Is Ruby dead in 2021?
I know! It is 2021 and we are talking about Ruby! ... but, just bear with me on this one.
If you recall the software development scene from a few years back, then Ruby was THE hip language and most of its popularity was because of the Rails framework. And that they built Twitter using RoR also made it popular. But being a two and a half-decade old language, its popularity has taken a nosedive in the last few years.
So, if you go on YouTube and listen to all the “influencers” then you realize that everybody loves bashing Ruby these days. “Ruby is dead”.
So, I wanted to share my two cents on the topic.
If you are an aspiring coder, should you consider Ruby as your first language in 2021?
Or even if you are a seasoned developer, should you give Ruby another try?
In the initial years of every language or framework, the surrounding hype attracts all kinds of engineers to build cool stuff with it. And now that Ruby has become a more mature language, the hype around it has also died out. But I don’t think it means that it is a bad thing. If anything, it only means that the language is more stable and capable than ever.
So, as an experienced developer who has worked with almost all the major frameworks out there, I would not have any problem working with Ruby if a new project comes up that convinces me that Ruby on Rails will be the right fit for that project.
So, that leads me to my second point, a software engineer should never go with the hype and try to build every project with the hot new framework or language out there. As a problem solver and an engineer, try to stay as a language-agnostic as possible and look at the project in terms of requirements, development time, scalability, future maintainability, and performance.
This leads me to another pro of considering Ruby on Rails for your next project.
Ruby is great for rapid development of an MVP.
If you want to show to potential investors your idea or you want to build a prototype for yourself to flush out your idea, then you need to build a Minimum Viable Product or MVP.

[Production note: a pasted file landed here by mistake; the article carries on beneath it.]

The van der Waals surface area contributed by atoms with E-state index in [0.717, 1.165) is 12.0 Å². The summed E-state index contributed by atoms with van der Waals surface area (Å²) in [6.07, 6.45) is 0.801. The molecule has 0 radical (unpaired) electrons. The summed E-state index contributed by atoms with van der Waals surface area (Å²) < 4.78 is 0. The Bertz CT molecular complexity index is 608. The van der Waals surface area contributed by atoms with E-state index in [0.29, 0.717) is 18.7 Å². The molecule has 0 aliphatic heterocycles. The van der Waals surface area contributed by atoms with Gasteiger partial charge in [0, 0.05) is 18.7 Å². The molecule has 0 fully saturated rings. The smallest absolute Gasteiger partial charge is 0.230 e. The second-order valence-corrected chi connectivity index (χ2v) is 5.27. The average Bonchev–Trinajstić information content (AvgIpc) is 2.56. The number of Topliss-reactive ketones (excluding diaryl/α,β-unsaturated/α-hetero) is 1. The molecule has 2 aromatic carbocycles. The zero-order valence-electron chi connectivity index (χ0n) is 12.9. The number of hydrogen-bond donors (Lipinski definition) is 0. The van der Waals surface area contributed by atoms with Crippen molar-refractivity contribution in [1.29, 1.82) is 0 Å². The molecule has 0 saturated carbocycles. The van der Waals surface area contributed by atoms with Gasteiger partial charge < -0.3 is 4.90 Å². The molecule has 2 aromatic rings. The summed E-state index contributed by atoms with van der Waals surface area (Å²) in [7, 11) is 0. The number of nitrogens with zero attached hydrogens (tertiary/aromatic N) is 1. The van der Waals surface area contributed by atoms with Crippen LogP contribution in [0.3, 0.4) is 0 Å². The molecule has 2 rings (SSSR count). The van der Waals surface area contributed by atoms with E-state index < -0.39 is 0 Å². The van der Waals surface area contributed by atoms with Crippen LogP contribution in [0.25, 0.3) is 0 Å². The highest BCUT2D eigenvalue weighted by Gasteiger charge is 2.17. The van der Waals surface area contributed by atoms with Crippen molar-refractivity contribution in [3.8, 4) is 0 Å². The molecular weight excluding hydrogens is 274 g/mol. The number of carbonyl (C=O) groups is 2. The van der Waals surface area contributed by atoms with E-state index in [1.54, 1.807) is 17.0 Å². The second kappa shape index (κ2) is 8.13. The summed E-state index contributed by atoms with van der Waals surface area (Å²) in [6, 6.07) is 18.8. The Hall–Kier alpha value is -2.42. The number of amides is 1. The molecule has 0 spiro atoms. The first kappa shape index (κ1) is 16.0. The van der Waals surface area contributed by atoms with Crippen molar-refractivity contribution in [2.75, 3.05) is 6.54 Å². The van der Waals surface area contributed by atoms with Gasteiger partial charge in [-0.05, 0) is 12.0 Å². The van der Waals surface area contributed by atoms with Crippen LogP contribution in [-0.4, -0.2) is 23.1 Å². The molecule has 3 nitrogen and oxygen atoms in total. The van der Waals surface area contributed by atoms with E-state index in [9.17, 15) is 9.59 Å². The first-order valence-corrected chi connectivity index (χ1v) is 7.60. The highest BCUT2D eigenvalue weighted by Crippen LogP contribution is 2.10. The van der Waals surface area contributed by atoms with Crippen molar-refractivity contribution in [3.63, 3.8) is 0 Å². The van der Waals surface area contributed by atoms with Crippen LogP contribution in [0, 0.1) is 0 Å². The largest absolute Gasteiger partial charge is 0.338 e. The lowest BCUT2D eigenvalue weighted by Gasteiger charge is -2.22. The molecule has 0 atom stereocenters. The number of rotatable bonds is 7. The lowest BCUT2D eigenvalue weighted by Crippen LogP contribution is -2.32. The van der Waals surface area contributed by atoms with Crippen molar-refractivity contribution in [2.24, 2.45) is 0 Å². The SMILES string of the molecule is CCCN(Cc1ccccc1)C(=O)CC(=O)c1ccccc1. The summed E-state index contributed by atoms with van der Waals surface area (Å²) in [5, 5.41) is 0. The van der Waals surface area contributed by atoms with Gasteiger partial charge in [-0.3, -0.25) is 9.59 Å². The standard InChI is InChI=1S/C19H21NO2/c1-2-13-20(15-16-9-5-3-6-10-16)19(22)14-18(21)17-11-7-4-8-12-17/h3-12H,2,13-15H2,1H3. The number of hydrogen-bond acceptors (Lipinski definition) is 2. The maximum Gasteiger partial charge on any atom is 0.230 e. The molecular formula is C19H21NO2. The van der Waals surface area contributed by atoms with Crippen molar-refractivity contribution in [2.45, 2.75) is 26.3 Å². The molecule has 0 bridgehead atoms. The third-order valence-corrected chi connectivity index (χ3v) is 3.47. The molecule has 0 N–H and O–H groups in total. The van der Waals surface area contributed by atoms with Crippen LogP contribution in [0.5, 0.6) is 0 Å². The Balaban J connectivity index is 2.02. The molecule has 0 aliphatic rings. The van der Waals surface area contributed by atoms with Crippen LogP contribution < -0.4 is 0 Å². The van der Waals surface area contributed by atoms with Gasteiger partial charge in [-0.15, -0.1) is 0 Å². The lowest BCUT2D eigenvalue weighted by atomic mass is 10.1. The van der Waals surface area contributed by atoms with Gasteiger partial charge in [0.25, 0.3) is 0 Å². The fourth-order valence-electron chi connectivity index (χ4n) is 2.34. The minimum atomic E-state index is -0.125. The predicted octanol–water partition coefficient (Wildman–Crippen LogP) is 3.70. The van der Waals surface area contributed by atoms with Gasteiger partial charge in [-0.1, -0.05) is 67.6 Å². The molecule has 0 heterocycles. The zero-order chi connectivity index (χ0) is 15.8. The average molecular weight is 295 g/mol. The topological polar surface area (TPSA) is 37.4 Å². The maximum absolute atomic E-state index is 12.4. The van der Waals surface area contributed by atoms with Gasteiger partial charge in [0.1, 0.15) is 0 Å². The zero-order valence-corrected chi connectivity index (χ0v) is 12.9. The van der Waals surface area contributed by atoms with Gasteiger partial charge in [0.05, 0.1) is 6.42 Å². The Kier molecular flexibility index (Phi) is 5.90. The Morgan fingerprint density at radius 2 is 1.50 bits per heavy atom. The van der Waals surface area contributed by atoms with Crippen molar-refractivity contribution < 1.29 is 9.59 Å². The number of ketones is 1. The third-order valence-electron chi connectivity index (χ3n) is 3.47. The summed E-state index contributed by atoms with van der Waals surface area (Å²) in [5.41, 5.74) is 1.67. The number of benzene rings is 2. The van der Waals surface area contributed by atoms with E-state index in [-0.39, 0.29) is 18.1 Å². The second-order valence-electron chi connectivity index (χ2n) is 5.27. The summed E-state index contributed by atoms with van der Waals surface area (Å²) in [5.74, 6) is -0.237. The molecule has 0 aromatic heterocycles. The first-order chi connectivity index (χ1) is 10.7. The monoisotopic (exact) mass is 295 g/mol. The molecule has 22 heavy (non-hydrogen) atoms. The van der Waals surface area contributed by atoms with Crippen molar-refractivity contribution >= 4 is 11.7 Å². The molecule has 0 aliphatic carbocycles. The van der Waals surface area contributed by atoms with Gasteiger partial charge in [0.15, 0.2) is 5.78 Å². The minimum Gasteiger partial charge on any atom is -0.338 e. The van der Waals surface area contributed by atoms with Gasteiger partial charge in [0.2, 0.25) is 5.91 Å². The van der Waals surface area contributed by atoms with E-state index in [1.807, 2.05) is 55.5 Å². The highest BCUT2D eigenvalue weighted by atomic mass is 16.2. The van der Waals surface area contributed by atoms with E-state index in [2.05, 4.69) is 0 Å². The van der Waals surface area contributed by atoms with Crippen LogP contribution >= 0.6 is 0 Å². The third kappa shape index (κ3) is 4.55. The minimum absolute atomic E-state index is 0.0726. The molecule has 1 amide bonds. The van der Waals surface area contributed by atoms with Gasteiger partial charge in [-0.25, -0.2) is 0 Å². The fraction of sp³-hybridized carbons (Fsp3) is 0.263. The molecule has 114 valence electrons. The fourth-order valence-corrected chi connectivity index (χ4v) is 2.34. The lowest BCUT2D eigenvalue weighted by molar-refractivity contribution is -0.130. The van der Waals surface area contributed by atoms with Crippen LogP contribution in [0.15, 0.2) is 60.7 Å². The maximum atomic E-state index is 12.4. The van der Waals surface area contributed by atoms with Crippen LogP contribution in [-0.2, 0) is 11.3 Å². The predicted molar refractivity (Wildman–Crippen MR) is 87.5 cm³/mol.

The good thing about MVP is that you don’t have to explain your idea in abstract form. Instead, you will have a prototype of what your final product might look like to show and test your idea.
For building MVP, Ruby on Rails is one of the best technologies to use. This was one of the major reasons RoR became so popular. And because of the scalability of the Ruby on Rails apps, you can continue working on your MVP and create a full-fledged final product that you launch in the market.
On top of all of that, Ruby on Rails is Open Source. So, the source code is free to play around with.
To add new features to Ruby app, Ruby ecosystem has what is called “gems” which lets you add new features without re-inventing the wheel, which leads to saving development time and cost.
This gives startups an advantage to compete with the big companies.
Ruby also has a really large and friendly community which is another reason to consider Ruby.
So, should you use Ruby on Rails on your next project?
It depends... Depends on your requirements. If you are a small team of developers trying to build an MVP in the least amount of time then you can give Ruby a try.
But Ruby is not dead at all and it is still a relevant language in 2021 in my opinion.
In fact, here are some of the major companies using Ruby in their tech stack :
That should tell you that Ruby is in no way dead or dying. And I'd been running my blog that used Ruby on the back-end. So, no, Ruby is not dying in 2021.
That’s it for this post. I hope this post was helpful and clears some doubts or even gives someone inspiration to give old Ruby another try.
Please let me know in the comments down below if you agree with my opinion or you think Ruby is dead and one is better off investing his/her time in another technology.
I love Ruby, been using it since 2005 and will continue to do so.
I think there are falsehoods where we saw Rubyist move to over different language due because people were holding a sign saying the End is Night.
Notable language transitions were Exlir, Scala, Go or NodeJS but honestly, I think people's fear was misguided.
Python only holds so much domain today because of Google propping it up.
Ruby 3 is amazing, Strict typing, 3x3 speed, and better concurrency, it will see us into the future for the next 10 years.
I think we just need a new wave of Ruby influencers as all the old ones have left for the Undying Lands